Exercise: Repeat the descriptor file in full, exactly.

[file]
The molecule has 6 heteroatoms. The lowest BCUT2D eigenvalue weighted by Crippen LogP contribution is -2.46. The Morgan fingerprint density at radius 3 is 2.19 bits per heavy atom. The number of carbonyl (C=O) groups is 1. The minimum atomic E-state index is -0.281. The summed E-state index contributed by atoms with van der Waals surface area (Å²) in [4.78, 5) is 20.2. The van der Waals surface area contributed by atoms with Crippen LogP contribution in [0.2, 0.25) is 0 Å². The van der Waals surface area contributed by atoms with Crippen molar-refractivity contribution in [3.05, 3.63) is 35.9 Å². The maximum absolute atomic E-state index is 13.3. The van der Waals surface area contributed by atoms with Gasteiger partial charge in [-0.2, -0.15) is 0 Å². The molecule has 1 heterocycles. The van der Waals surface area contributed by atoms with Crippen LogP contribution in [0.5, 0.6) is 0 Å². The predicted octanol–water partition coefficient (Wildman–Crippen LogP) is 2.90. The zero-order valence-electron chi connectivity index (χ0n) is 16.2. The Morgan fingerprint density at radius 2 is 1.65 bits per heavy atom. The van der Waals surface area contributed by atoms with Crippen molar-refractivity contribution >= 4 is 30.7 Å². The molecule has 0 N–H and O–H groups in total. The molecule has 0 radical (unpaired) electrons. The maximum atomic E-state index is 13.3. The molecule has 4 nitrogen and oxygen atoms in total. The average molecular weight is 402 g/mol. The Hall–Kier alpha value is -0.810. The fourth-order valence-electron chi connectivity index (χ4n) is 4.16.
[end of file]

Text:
The molecule has 6 heteroatoms. The lowest BCUT2D eigenvalue weighted by Crippen LogP contribution is -2.46. The Morgan fingerprint density at radius 3 is 2.19 bits per heavy atom. The number of carbonyl (C=O) groups is 1. The minimum atomic E-state index is -0.281. The summed E-state index contributed by atoms with van der Waals surface area (Å²) in [4.78, 5) is 20.2. The van der Waals surface area contributed by atoms with Crippen LogP contribution in [0.2, 0.25) is 0 Å². The van der Waals surface area contributed by atoms with Crippen molar-refractivity contribution in [3.05, 3.63) is 35.9 Å². The maximum absolute atomic E-state index is 13.3. The van der Waals surface area contributed by atoms with Gasteiger partial charge in [-0.2, -0.15) is 0 Å². The molecule has 1 heterocycles. The van der Waals surface area contributed by atoms with Crippen LogP contribution in [0.5, 0.6) is 0 Å². The predicted octanol–water partition coefficient (Wildman–Crippen LogP) is 2.90. The zero-order valence-electron chi connectivity index (χ0n) is 16.2. The Morgan fingerprint density at radius 2 is 1.65 bits per heavy atom. The van der Waals surface area contributed by atoms with Crippen molar-refractivity contribution >= 4 is 30.7 Å². The molecule has 0 N–H and O–H groups in total. The molecule has 0 radical (unpaired) electrons. The maximum atomic E-state index is 13.3. The molecule has 4 nitrogen and oxygen atoms in total. The average molecular weight is 402 g/mol. The Hall–Kier alpha value is -0.810. The fourth-order valence-electron chi connectivity index (χ4n) is 4.16.